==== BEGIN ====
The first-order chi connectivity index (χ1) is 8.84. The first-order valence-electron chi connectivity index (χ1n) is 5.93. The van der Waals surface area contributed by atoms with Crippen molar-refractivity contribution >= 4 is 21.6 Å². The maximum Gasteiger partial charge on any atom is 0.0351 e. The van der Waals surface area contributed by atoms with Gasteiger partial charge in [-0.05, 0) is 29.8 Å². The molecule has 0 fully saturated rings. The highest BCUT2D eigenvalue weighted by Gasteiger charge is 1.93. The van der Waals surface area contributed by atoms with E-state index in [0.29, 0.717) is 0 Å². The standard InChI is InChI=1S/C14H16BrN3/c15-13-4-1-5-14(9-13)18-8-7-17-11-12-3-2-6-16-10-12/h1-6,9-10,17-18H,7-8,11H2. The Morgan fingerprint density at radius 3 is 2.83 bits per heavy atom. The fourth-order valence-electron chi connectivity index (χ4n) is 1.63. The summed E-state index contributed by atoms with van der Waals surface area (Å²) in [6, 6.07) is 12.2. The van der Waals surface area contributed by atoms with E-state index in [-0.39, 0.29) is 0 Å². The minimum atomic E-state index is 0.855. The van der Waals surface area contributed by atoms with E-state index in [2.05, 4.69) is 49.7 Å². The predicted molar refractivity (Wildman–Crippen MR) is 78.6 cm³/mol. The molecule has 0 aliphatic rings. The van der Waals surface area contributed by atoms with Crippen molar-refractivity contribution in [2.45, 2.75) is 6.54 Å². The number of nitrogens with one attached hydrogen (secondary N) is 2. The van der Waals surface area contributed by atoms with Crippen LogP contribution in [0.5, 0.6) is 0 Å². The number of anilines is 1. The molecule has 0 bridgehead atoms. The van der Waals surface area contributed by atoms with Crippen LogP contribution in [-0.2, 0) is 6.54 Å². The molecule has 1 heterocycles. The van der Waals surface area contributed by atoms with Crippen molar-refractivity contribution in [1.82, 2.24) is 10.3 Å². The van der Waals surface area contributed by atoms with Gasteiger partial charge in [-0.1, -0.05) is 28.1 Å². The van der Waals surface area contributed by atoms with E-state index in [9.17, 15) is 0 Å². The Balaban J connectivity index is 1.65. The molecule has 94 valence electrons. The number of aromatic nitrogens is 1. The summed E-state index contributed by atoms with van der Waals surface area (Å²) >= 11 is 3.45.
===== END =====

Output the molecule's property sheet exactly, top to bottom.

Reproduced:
The first-order chi connectivity index (χ1) is 8.84. The first-order valence-electron chi connectivity index (χ1n) is 5.93. The van der Waals surface area contributed by atoms with Crippen molar-refractivity contribution >= 4 is 21.6 Å². The maximum Gasteiger partial charge on any atom is 0.0351 e. The van der Waals surface area contributed by atoms with Gasteiger partial charge in [-0.05, 0) is 29.8 Å². The molecule has 0 fully saturated rings. The highest BCUT2D eigenvalue weighted by Gasteiger charge is 1.93. The van der Waals surface area contributed by atoms with E-state index in [0.29, 0.717) is 0 Å². The standard InChI is InChI=1S/C14H16BrN3/c15-13-4-1-5-14(9-13)18-8-7-17-11-12-3-2-6-16-10-12/h1-6,9-10,17-18H,7-8,11H2. The Morgan fingerprint density at radius 3 is 2.83 bits per heavy atom. The fourth-order valence-electron chi connectivity index (χ4n) is 1.63. The summed E-state index contributed by atoms with van der Waals surface area (Å²) in [6, 6.07) is 12.2. The van der Waals surface area contributed by atoms with E-state index in [-0.39, 0.29) is 0 Å². The minimum atomic E-state index is 0.855. The van der Waals surface area contributed by atoms with E-state index in [2.05, 4.69) is 49.7 Å². The predicted molar refractivity (Wildman–Crippen MR) is 78.6 cm³/mol. The molecule has 0 aliphatic rings. The van der Waals surface area contributed by atoms with Crippen molar-refractivity contribution in [2.45, 2.75) is 6.54 Å². The number of nitrogens with one attached hydrogen (secondary N) is 2. The van der Waals surface area contributed by atoms with Crippen LogP contribution in [0.5, 0.6) is 0 Å². The number of anilines is 1. The molecule has 0 bridgehead atoms. The van der Waals surface area contributed by atoms with Crippen LogP contribution in [-0.2, 0) is 6.54 Å². The molecule has 1 heterocycles. The van der Waals surface area contributed by atoms with Crippen molar-refractivity contribution in [1.82, 2.24) is 10.3 Å². The van der Waals surface area contributed by atoms with Gasteiger partial charge in [-0.1, -0.05) is 28.1 Å². The van der Waals surface area contributed by atoms with E-state index in [9.17, 15) is 0 Å². The Balaban J connectivity index is 1.65. The molecule has 94 valence electrons. The number of aromatic nitrogens is 1. The summed E-state index contributed by atoms with van der Waals surface area (Å²) >= 11 is 3.45.